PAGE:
In patients with asymptomatic chronic aortic regurgitation and left ventricular dysfunction, the rate of progression to symptoms is higher than 25 percent per year. In symptomatic patients, the mortality rate is greater than 10 percent per year.8

Although there is only a small chance of sudden death or left ventricular dysfunction in patients with asymptomatic chronic aortic regurgitation, these adverse events are possible. Therefore, it is important to follow asymptomatic patients for the development of symptoms and to examine them regularly to detect progression of severity. In addition, periodic quantitative evaluation of left ventricular function is necessary in patients with moderate to severe aortic regurgitation. When the history of exercise tolerance or symptoms is equivocal, exercise stress testing can be helpful.

The presence of aortic regurgitation, even when it is moderately severe, is not necessarily an indication for surgery. When surgery is needed, aortic valve replacement or repair, is usually required. Prosthetic valves, whether mechanical or biologic, have problems with durability, paraprosthetic leaks, thromboembolism and increased susceptibility to infective endocarditis. The decision to replace the valve requires that these potential problems be considered to represent less danger to the patient’s well-being than continuing medical management.

When should surgery be done for Aortic Regurgitation?

All patients who have any symptoms and moderate or severe mitral regurgitation should be referred for surgical treatment. It is preferable to operate on patients early in their symptomatic course, as long term survival following mitral valve repair is compromised in patients with New York Heart Association Class III or IV symptoms (see Figure 1)2. Factors which determine timing of surgery for degenerative mitral regurgitation in the current European Society of Cardiology American College of Cardiology and American Heart Association and guidelines include the presence of symptoms, left ventricular (LV) ejection fraction (EF), LV end-systolic dimension (LV ESD), atrial fibrillation, and pulmonary hypertension1.

Dr Babar Bashir CHAUDHRI works in concert with expert cardiologists to evaluation patients with severe mitral regurgitation. Patients with symptoms, who have been found to have lesser degrees of regurgitation by prior investigations elsewhere will often be found to have increased mitral regurgitation, or inadequate increase in ejection fraction, on stress echocardiography and should also be referred for surgical consideration.

Asymptomatic patients with left ventricular dilatation (LV end systolic diameter more than 45 mm), decreased Ejection Fraction (<60%), atrial fibrillation or pulmonary hypertension (PA systolic pressure > 50 mm Hg at rest or > 60 mm Hg with exercise) should also be considered for elective mitral valve surgery.

Patients with asymptomatic moderate to severe mitral regurgitation should be carefully followed up. Attention is focused to repeated measurement of ejection fraction over the course of time. A drop to <60% confers poorer long term survival even with successful mitral valve repair. Patients with severe quantitative mitral regurgitation (effective regurgitant orifice of at least 40 mm2) have significant morbidity including increased mortality during follow up and should be considered for surgery.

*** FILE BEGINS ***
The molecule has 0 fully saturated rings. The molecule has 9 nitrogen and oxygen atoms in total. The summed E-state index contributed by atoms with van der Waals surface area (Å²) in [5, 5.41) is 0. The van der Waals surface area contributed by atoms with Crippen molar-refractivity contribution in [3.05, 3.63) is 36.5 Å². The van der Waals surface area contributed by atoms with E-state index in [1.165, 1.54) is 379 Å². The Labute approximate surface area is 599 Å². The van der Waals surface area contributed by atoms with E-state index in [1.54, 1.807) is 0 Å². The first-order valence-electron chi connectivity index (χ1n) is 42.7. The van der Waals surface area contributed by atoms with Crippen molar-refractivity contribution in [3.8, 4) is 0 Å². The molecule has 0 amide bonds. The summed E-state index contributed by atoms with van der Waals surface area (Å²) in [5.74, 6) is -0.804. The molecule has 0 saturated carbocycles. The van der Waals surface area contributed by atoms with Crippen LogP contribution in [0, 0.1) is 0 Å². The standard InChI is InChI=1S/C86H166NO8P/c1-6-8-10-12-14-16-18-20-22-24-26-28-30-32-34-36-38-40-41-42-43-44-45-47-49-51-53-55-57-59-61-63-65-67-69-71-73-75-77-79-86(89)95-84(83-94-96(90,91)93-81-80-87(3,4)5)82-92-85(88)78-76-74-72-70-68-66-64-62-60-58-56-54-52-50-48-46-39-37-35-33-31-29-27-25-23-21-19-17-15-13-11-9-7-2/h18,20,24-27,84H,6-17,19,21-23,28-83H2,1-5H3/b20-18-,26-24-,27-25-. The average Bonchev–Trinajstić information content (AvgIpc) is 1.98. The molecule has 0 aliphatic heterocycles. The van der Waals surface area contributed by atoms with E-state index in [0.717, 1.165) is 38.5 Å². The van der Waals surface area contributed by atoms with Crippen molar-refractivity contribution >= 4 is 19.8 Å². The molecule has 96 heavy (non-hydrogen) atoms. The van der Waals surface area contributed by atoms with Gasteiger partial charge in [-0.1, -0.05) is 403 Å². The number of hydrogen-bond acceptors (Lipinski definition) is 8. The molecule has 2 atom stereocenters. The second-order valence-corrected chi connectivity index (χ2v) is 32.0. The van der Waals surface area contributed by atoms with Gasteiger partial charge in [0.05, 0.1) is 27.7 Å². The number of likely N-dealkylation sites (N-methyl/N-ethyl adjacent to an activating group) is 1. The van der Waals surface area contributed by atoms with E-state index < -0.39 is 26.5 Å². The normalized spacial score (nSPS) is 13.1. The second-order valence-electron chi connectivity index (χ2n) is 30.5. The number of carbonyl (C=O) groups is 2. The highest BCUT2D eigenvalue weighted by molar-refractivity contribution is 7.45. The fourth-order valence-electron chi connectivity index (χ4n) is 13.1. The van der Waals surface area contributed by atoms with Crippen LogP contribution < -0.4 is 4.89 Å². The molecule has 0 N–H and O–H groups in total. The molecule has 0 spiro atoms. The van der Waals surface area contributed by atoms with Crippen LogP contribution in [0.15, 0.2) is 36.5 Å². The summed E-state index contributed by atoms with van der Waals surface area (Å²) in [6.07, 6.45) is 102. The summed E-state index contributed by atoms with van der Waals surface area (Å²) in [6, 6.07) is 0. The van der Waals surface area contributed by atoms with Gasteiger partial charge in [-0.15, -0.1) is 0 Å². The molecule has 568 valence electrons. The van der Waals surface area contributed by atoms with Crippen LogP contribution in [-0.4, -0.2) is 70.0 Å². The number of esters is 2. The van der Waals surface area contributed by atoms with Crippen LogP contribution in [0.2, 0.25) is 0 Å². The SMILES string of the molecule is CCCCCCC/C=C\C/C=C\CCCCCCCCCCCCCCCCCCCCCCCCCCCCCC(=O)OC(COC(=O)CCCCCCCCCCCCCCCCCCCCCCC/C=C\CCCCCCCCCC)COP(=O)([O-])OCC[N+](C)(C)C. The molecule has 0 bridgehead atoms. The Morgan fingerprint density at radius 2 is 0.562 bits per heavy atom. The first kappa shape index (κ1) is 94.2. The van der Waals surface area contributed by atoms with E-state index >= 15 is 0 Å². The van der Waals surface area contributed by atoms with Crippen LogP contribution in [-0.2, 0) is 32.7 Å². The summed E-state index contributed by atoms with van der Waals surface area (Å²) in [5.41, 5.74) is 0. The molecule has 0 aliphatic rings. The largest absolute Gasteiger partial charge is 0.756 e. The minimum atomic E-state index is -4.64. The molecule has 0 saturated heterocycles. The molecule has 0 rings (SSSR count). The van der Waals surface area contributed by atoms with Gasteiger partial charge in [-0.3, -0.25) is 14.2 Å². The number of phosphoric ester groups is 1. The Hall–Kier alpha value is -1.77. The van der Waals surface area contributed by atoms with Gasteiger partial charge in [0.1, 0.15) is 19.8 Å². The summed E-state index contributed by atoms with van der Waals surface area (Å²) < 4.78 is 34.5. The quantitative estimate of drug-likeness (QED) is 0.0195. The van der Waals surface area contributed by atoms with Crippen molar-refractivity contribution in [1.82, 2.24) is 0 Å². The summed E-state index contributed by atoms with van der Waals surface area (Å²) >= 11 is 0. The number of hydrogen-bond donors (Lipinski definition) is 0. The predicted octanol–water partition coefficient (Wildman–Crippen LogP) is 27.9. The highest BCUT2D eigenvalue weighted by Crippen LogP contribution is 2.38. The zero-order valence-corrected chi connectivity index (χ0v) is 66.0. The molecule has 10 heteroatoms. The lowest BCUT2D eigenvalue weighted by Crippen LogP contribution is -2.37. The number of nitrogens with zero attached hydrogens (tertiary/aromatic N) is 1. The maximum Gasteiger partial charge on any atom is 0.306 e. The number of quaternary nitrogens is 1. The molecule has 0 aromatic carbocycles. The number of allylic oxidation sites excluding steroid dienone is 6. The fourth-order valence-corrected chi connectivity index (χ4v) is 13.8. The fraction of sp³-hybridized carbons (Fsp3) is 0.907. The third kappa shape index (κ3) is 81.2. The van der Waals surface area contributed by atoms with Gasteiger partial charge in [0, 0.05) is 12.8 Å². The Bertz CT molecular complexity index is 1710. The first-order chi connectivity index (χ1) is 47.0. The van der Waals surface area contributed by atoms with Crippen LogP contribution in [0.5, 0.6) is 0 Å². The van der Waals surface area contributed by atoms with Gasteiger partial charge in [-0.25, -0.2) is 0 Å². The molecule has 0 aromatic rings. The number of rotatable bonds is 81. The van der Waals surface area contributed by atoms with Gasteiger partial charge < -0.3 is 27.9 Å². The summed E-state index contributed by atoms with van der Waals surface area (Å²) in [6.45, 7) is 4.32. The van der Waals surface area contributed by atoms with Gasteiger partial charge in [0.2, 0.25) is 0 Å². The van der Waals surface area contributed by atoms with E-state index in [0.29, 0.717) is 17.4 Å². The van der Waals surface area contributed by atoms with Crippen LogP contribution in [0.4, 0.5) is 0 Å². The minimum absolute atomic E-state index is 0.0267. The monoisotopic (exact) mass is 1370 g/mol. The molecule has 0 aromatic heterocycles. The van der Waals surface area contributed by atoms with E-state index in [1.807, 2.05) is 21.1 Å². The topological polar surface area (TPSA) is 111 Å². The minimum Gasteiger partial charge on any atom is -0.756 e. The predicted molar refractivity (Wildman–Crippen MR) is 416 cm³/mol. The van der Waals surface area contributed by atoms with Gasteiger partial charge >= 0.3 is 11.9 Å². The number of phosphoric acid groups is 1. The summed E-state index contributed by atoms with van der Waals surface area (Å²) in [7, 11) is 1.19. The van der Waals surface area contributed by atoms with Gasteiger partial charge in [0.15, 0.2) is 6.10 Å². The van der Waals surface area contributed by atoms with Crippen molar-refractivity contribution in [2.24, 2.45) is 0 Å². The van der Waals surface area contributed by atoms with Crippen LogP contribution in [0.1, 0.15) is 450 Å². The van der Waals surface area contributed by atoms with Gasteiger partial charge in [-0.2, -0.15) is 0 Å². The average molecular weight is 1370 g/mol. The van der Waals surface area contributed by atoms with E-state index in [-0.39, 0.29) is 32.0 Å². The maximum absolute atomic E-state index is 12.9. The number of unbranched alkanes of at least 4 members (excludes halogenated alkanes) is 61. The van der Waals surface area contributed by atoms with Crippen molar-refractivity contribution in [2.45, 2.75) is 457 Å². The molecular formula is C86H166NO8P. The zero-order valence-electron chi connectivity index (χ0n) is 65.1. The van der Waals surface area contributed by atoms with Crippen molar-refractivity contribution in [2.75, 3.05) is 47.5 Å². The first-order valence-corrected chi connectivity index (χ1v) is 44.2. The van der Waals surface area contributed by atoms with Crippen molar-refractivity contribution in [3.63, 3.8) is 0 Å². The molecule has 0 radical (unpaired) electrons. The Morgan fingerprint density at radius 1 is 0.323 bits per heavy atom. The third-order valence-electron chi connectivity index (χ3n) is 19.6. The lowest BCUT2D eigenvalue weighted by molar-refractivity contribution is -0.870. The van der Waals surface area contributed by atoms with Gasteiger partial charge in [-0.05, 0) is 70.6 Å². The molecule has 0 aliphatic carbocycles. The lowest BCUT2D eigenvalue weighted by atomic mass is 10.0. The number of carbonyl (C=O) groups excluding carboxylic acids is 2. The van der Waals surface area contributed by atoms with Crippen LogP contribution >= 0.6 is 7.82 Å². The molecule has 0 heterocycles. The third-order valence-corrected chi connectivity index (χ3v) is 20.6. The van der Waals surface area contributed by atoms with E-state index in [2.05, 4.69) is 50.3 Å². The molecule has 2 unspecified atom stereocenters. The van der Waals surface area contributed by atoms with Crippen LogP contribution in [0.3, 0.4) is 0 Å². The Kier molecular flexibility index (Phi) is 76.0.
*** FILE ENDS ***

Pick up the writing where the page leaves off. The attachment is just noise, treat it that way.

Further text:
Dr Babar Bashir CHAUDHRI will discuss all treatment options with you and will recommend surgery to all symptomatic patients and also generally to all asymptomatic patients with severe mitral regurgitation.

Surgical Repair of Aortic Root/ Ascending Aortic / Arch and Descending Aortic aneurysms.

Surgery for Acute Aortic Dissection

Dr Babar Bashir CHAUDHRI is an expert in the repair of aneurysms of the aorta and surgery for of acute aortic dissections.

Acute Type A aortic dissection is a catastrophic emergency, which if untreated will kill over 50% of sufferers within 48hrs. Emergency aortic surgery may include replacing the aortic valve and replacing the aortic root, ascending aorta and the arch, and the head and neck vessels. In this situation, surgery is mandated to save life.

He also has extensive experience of surgical treatment and graft replacement for aneurysms of the thoracic aorta and access to the latest devices to facilitate this (eg ThoraflexTM Hybrid: Terumo Aortic).

In patients with severe heart failure, cardiac transplantation has been shown to provide considerable benefit. Since 1967, in excess of 88,000 total heart transplants have been performed and 1-year survival is 81%, the annual mortality is 4% per year thereafter. The supply of donor hearts is incredibly limited and much research has focused on mechanical means of improving myocardial function, and several such left ventricular assist devices (LVADs) have been developed through the National Institutes of Health artificial-heart program. Several devices have been previously approved by the Food and Drug Administration as bridging therapy to transplantation, though none have been studied as long-term alternatives to transplantation. The Randomized Evaluation of Mechanical Assistance for the Treatment of Congestive Heart Failure (REMATCH) (1) trial explored whether a specific type of LVAD (a previous generation pulsatile device), when used in the long-term, would reduce mortality (fig 1). The survival following severe heart failure was extremely poor in the optimally medically treated group in this trial (defined as End-stage heart failure was defined as New York Heart Association (NYHA) class IV symptoms for at least 90 days, left ventricular ejection fraction (LVEF) <25%, peak oxygen consumption <12 mL/kg/min or continued need for intravenous inotropes for symptomatic hypotension).